INTERSTELLAR GAS CLOUDS AND GEN. ED. ASTRONOMY STUDENTS: WHO ARE THEY? HOW DO THEY BEHAVE?

2.50
Hdl Handle:
http://hdl.handle.net/11290/607953
Title:
INTERSTELLAR GAS CLOUDS AND GEN. ED. ASTRONOMY STUDENTS: WHO ARE THEY? HOW DO THEY BEHAVE?
Authors:
Schlingman, Wayne Michael
Abstract:
The first chapter begins with the observations of 1,882 sources from the Bolo- cam Galactic Plane Survey (BGPS) at 1.1 mm in HCO+ J = 3 − 2 and N2H+ J = 3 − 2. We determine kinematic distances for 529 sources and derive the size, mass, and average density for this subset of clumps. The median size of BGPS clumps is 0.75 pc with a median mass of 330 M⊙ (assuming TDust = 20 K). The median HCO+ linewidth is 2.9 km s−1 indicating the clumps are not thermally supported and provide no evidence for a size-linewidth relationship. This collec- tion of objects is a less-biased sample of star-forming regions in the Milky Way that likely span a wide range of evolutionary states. We study in detail the G111 Infrared Dark Cloud northwest of NGC 7538 with the K-band Focal Plane Array. We map NH3 (1,1) and (2,2), H2O maser, and CCS emission simultaneously with the GBT. We find the NH3 gas traces the 1.1 mm BGPS structure very well with gas kinetic temperatures consistently close to 15 K. Typical column densities are 2.5 × 1014 cm−2 with a median abun- dance of NH3 to H2 of 5.94 × 10−8. The median linewidth of the NH3 emission is 0.64 km s−1indicating the filament is not thermally supported. The NH3 is subthermally populated along the entire filament. Individual NH3 peaks have a median size of 0.61 pc, mass of 188 M⊙, and density of 3.4×103 cm−3. An activity analysis shows the most active star forming regions are found at the junctions of the subfilaments that make up the larger G111 IRDC. The last chapter describes our systematic examination of individual student responses to the Light and Spectroscopy Concept Inventory national dataset.We use classical test theory to form a framework of results that is used to evaluate item difficulties, item discriminations, and the overall reliability of the LSCI. We perform an analysis of individual student’s normalized gains, providing further insight into the prior results from this data set. This investigation allows us to better understand the efficacy of using the LSCI to measure student achievement.
Affiliation:
University of Arizona
Issue Date:
2012
URI:
http://hdl.handle.net/11290/607953
Submitted date:
2015-09-26
Document Source:
Dissertation/Thesis
Language:
English Paper
Type Of Resource:
Empirical Research
Empirical Methodology:
Quantitative
Learning Environment:
Formal
Subjects:
College Students
Construct:
Content Knowledge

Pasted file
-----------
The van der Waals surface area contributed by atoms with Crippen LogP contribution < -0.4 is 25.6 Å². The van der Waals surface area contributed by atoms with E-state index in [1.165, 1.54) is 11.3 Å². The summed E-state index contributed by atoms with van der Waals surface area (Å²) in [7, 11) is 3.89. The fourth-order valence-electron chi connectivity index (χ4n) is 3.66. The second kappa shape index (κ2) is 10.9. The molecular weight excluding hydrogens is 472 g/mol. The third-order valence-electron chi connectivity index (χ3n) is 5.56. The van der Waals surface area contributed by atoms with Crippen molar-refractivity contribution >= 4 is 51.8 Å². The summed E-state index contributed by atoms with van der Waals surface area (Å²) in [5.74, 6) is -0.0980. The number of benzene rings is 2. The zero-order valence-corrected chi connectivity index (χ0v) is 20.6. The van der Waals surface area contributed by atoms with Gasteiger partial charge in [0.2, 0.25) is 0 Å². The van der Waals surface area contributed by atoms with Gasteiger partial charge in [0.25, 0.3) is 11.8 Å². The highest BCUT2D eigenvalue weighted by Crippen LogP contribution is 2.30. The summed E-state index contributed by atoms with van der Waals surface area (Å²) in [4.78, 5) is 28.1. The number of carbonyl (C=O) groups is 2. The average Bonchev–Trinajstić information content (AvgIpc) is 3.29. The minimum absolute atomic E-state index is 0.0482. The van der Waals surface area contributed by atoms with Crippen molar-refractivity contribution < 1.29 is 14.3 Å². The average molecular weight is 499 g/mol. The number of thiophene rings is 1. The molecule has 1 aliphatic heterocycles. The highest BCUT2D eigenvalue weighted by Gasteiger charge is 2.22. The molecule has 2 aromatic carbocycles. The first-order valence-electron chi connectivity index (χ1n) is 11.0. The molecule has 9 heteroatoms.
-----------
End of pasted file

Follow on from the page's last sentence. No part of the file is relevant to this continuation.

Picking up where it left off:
Content:
Atoms & Light
Nation:
USA
Appears in Collections:
Astronomy Education Research

Full metadata record

DC FieldValue Language
dc.contributor.authorSchlingman, Wayne Michaelen
dc.date.accessioned2016-05-04T08:58:40Zen
dc.date.available2016-05-04T08:58:40Zen
dc.date.issued2012en
dc.date.submitted2015-09-26en
dc.identifier.urihttp://hdl.handle.net/11290/607953en
dc.description.abstractThe first chapter begins with the observations of 1,882 sources from the Bolo- cam Galactic Plane Survey (BGPS) at 1.1 mm in HCO+ J = 3 − 2 and N2H+ J = 3 − 2. We determine kinematic distances for 529 sources and derive the size, mass, and average density for this subset of clumps. The median size of BGPS clumps is 0.75 pc with a median mass of 330 M⊙ (assuming TDust = 20 K). The median HCO+ linewidth is 2.9 km s−1 indicating the clumps are not thermally supported and provide no evidence for a size-linewidth relationship. This collec- tion of objects is a less-biased sample of star-forming regions in the Milky Way that likely span a wide range of evolutionary states. We study in detail the G111 Infrared Dark Cloud northwest of NGC 7538 with the K-band Focal Plane Array. We map NH3 (1,1) and (2,2), H2O maser, and CCS emission simultaneously with the GBT. We find the NH3 gas traces the 1.1 mm BGPS structure very well with gas kinetic temperatures consistently close to 15 K. Typical column densities are 2.5 × 1014 cm−2 with a median abun- dance of NH3 to H2 of 5.94 × 10−8. The median linewidth of the NH3 emission is 0.64 km s−1indicating the filament is not thermally supported. The NH3 is subthermally populated along the entire filament. Individual NH3 peaks have a median size of 0.61 pc, mass of 188 M⊙, and density of 3.4×103 cm−3. An activity analysis shows the most active star forming regions are found at the junctions of the subfilaments that make up the larger G111 IRDC. The last chapter describes our systematic examination of individual student responses to the Light and Spectroscopy Concept Inventory national dataset.We use classical test theory to form a framework of results that is used to evaluate item difficulties, item discriminations, and the overall reliability of the LSCI. We perform an analysis of individual student’s normalized gains, providing further insight into the prior results from this data set. This investigation allows us to better understand the efficacy of using the LSCI to measure student achievement.en
dc.description.provenanceMade available in DSpace on 2016-05-04T08:58:40Z (GMT). No. of bitstreams: 1 d91d3e23-ea6c-481c-ae2a-6d8aa12f50e5.pdf: 21234854 bytes, checksum: e5df63e88686a4b0f83c5870ec1a693d (MD5) Previous issue date: 2012en
dc.language.isoEnglish Paperen
dc.titleINTERSTELLAR GAS CLOUDS AND GEN. ED. ASTRONOMY STUDENTS: WHO ARE THEY? HOW DO THEY BEHAVE?en
dc.typeDissertation/Thesisen
dc.contributor.departmentUniversity of Arizonaen
dc.type.resourceEmpirical Researchen
dc.istar.learningenvironmentFormalen
dc.istar.constructContent Knowledgeen
dc.istar.contentAtoms & Lighten
dc.istar.nationUSAen
dc.istar.empiricalmethodologyQuantitativeen
dc.istar.subjectCollege Studentsen
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